39. The absorbent article as set forth in claim 1 wherein the film has a water vapor transmission rate of at least about 10,000 g/m2/day.
40. The absorbent article as set forth in claim 1 wherein the film has a water vapor transmission rate of at least about 25,000 g/m2/day.
41. The absorbent article as set forth in claim 1 wherein the film has a modulus of elasticity of from about 50 MPa to about 250 MPa.
42. The absorbent article as set forth in claim 1 wherein the film has a modulus of elasticity of from about 70 MPa to about 150 MPa.
43. The absorbent article as set forth in claim 1 wherein the film has a modulus of elasticity of from about 80 MPa to about 100 MPa.
44. The absorbent article as set forth in claim 1 wherein the film can be stretched in the machine direction and not break until from about 15% strain to about 100% strain is reached.
45. The absorbent article as set forth in claim 1 wherein the film can be stretched in the machine direction and not break until from about 20% strain to about 60% strain is reached.
46. The absorbent article as set forth in claim 1 wherein the film can be stretched in the machine direction and not break until from about 30% strain to about 50% strain is reached.
47. The absorbent article as set forth in claim 1 wherein the film can be stretched in the cross direction and not break until from about 150% strain to about 500% strain is reached.
48. The absorbent article as set forth in claim 1 wherein the film can be stretched in the cross direction and not break until from about 175% strain to about 400% strain is reached.
49. The absorbent article as set forth in claim 1 wherein the film can be stretched in the cross direction and not break until from about 200% strain to about 300% strain is reached.
50. The absorbent article as set forth in claim 1 wherein the film has a break stress of from about 10 MPa to about 50 MPa.
51. The absorbent article as set forth in claim 1 wherein the film has a break stress of from about 15 MPa to about 40 MPa.
52. The absorbent article as set forth in claim 1 wherein the film has a break stress of from about 25 MPa to about 35 MPa.
53. The absorbent article as set forth in claim 1 wherein the absorbent article is selected from the group consisting of diapers, training pants, and adult incontinence garments.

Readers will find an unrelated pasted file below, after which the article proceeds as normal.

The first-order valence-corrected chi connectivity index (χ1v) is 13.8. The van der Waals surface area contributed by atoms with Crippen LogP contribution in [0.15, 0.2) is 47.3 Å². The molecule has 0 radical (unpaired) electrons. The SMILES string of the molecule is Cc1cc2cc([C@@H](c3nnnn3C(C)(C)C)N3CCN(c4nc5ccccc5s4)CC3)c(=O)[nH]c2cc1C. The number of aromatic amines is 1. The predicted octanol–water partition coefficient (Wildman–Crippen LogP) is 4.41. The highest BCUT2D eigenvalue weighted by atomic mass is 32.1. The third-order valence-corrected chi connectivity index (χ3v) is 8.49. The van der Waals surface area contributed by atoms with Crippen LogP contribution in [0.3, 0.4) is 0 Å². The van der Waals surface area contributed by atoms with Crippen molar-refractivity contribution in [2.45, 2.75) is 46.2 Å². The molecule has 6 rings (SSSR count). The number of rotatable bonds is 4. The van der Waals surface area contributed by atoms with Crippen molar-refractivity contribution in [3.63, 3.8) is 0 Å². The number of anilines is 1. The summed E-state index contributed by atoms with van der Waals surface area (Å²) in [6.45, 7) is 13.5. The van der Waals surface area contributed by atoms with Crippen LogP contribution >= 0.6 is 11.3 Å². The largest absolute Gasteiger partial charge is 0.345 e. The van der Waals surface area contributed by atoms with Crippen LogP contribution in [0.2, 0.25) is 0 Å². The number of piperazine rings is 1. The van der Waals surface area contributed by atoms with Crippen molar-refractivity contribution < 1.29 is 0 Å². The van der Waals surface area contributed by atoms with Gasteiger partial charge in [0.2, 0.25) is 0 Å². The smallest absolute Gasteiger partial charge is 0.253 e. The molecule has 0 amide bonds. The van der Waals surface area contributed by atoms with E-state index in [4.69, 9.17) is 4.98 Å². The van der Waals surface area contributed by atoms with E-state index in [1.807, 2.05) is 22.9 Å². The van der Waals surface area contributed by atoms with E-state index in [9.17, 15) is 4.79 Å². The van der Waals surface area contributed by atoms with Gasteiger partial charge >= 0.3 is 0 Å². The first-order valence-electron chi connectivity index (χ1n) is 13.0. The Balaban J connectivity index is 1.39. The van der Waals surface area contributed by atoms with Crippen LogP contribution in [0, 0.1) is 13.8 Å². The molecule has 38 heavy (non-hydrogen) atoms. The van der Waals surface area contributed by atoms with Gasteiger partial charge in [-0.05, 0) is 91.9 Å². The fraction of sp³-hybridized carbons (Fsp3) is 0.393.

54. An absorbent article comprising a laminated outer cover, the laminated outer cover comprising a biodegradable stretched aliphatic-aromatic copolyester film, the film comprising filler particles and a copolyester comprising from about 10 mole % to about 30 mole % terephthalic acid, from about 20 mole % to about 40 mole % adipic acid, from about 30 mole % to about 60 mole % 1,4-butanediol, and wherein the copolyester has a weight average molecular weight of from about 90,000 to about 160,000 Daltons and a number average molecular weight of from about 35,000 to about 70,000 Daltons, and wherein the glass transition temperature of the copolyester is less that about 0° C.
55. The absorbent article as set forth in claim 54 wherein the filler particles are present in the film in an amount of from about 30% (by weight of film and filler particles) to about 80% (by weight of film and filler particles).
56. The absorbent article as set forth in claim 54 wherein the filler particles are selected from the group consisting of calcium carbonate, non-swellable clays, silica, alumina, barium sulfate, sodium carbonate, talc, magnesium sulfate, titanium dioxide, zeolites, aluminum sulfate, diatomaceous earth, magnesium sulfate, magnesium carbonate, barium carbonate, kaolin, mica, carbon, calcium oxide, magnesium oxide, aluminum hydroxide and polymer particles.
57. The absorbent article as set forth in claim 56 wherein the filler particles are calcium carbonate.
Description
BACKGROUND OF THE INVENTION